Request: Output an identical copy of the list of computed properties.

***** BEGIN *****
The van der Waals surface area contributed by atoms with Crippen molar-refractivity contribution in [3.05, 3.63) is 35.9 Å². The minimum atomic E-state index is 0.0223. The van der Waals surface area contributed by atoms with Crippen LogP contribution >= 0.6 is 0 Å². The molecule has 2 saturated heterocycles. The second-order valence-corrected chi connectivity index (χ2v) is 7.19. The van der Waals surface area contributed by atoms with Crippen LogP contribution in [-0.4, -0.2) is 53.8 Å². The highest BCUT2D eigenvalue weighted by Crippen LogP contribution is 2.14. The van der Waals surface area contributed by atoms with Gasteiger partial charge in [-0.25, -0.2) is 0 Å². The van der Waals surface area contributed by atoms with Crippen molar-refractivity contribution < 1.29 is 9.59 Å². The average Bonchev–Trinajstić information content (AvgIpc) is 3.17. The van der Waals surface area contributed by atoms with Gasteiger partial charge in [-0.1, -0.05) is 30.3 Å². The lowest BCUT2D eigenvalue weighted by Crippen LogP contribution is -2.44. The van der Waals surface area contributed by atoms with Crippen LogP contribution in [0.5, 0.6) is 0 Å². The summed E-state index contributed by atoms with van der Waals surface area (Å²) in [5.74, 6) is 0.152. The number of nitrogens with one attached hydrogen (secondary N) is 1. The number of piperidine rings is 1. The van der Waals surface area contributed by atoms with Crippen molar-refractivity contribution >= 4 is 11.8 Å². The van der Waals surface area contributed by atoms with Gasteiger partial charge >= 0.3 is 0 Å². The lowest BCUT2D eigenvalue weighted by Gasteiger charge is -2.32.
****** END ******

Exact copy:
The van der Waals surface area contributed by atoms with Crippen molar-refractivity contribution in [3.05, 3.63) is 35.9 Å². The minimum atomic E-state index is 0.0223. The van der Waals surface area contributed by atoms with Crippen LogP contribution >= 0.6 is 0 Å². The molecule has 2 saturated heterocycles. The second-order valence-corrected chi connectivity index (χ2v) is 7.19. The van der Waals surface area contributed by atoms with Crippen LogP contribution in [-0.4, -0.2) is 53.8 Å². The highest BCUT2D eigenvalue weighted by Crippen LogP contribution is 2.14. The van der Waals surface area contributed by atoms with Gasteiger partial charge in [-0.25, -0.2) is 0 Å². The van der Waals surface area contributed by atoms with Crippen molar-refractivity contribution < 1.29 is 9.59 Å². The average Bonchev–Trinajstić information content (AvgIpc) is 3.17. The van der Waals surface area contributed by atoms with Gasteiger partial charge in [-0.1, -0.05) is 30.3 Å². The lowest BCUT2D eigenvalue weighted by Crippen LogP contribution is -2.44. The van der Waals surface area contributed by atoms with Crippen LogP contribution in [0.5, 0.6) is 0 Å². The summed E-state index contributed by atoms with van der Waals surface area (Å²) in [5.74, 6) is 0.152. The number of nitrogens with one attached hydrogen (secondary N) is 1. The number of piperidine rings is 1. The van der Waals surface area contributed by atoms with Crippen molar-refractivity contribution >= 4 is 11.8 Å². The van der Waals surface area contributed by atoms with Gasteiger partial charge >= 0.3 is 0 Å². The lowest BCUT2D eigenvalue weighted by Gasteiger charge is -2.32.